Alkyl chain engineering of pyrene-fused perylene diimides: impact on transport ability and microfiber self-assembly

Xuejun Zhan a, Ji Zhang b, Yanbin Gong a, Sheng Tang a, Jin Tu a, Yujun Xie a, Qian Peng b, Gui Yu *b and Zhen Li *a
aDepartment of Chemistry, Hubei Key Lab on Organic, Polymeric Opto-Electronic Materials, Wuhan University, Wuhan, 430072, China. E-mail: lizhen@whu.edu.cn; lichemlab@163.com; Fax: +86-27-68756757; Tel: +86-27-68755363
bInstitute of Chemistry, the Chinese Academy of Sciences, Beijing 100190, China. E-mail: yugui@iccas.ac.cn

Received 13th June 2017 , Accepted 16th August 2017

First published on 17th August 2017


The development of new solution-processable organic π systems is significant for the development of organic electronics, especially those with high hole/electron mobilities. Conjugated bilaterally pyrene-fused perylene tetracarboxdiimide (DPPDI) is a new class of material with high mobility and large on/off ratio. In this work, in several pyrene-fused PDIs, the impact of the alkyl chain on the performance has been systematically investigated, including the alkyl type (linear/branch), the alkyl chain length, and the position of the branching point. For the first time, the “antenna effect” has been observed in small molecules. Interestingly, the synthesized DPPDIs can form microfibers, indicating their tendency to form well-organized self-assembled structures. Moreover, a pyrene-fused PDI bearing a 5-decylpentadecyl N-alkyl chain group demonstrates an improved mobility of up to 1.38 cm2 V−1 s−1, which is the highest hole mobility value among pyrene derivative-based FETs through solution processing.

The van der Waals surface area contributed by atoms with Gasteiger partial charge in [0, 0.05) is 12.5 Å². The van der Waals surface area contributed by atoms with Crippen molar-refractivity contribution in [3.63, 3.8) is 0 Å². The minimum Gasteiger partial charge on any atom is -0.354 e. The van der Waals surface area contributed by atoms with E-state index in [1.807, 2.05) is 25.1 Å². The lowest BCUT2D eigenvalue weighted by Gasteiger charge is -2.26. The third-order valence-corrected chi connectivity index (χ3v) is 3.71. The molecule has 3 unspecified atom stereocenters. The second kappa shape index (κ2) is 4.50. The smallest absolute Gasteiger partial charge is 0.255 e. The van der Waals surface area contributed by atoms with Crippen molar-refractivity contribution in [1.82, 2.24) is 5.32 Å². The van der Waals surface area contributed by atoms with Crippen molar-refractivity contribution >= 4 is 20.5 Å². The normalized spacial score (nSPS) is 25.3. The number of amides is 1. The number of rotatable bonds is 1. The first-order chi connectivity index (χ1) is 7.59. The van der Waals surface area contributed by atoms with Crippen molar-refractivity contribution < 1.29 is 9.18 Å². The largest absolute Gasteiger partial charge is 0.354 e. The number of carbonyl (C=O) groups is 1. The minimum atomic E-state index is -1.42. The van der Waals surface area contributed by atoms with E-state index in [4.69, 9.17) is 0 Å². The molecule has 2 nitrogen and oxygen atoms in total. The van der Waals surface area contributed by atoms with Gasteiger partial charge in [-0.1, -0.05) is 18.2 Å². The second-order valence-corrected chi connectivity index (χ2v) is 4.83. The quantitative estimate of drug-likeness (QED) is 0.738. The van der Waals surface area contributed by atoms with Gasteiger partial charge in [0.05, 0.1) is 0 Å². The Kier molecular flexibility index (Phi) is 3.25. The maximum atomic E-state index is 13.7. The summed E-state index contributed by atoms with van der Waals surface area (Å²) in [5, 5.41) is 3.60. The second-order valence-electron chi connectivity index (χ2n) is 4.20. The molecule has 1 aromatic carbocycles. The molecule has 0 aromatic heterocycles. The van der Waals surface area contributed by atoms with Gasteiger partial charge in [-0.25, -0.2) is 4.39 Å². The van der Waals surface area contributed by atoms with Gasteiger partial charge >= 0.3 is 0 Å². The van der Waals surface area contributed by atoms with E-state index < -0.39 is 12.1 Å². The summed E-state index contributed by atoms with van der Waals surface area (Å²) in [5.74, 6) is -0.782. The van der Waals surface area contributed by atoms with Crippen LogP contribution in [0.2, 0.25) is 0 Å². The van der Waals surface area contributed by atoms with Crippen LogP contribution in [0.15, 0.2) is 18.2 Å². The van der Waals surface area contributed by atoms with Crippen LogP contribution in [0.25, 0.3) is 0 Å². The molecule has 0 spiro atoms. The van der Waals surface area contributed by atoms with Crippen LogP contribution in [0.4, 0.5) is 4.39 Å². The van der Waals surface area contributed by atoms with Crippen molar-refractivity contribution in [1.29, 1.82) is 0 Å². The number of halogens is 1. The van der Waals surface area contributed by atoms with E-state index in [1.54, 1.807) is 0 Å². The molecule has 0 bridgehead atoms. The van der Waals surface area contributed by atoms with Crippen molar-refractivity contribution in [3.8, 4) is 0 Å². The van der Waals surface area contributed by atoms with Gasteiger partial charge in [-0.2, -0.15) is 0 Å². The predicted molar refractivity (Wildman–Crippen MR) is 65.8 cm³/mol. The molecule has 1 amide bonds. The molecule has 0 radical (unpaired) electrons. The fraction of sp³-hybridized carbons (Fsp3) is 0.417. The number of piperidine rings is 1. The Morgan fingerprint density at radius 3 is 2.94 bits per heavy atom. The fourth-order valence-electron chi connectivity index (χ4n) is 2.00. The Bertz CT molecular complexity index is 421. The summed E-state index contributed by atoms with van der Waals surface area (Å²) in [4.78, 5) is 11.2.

Introduction

Due to the attractive features of flexibility and low cost, organic electronic materials have gained broad attention from both academia and industry.1–4 Organic field effect transistors (OFETs), important components of organic electronics, have witnessed lots of breakthroughs, partially due to their potential applications in radio frequency identification (RFID) tags, flexible displays, electronic papers, sensors and so forth. Thanks to the great efforts of scientists, the mobility of some organic materials could even be comparable to those of inorganic materials.5–8 However, so far, most of the good OFETs with high motilities are based on high quality crystals,9–11 which require special processing12 or even complicated device fabrication,13,14 causing some obstacles for their possible commercialization. In this sense, it is still a hot topic to develop solution-processable new organic π systems with high hole/electron mobilities through intelligent molecular design.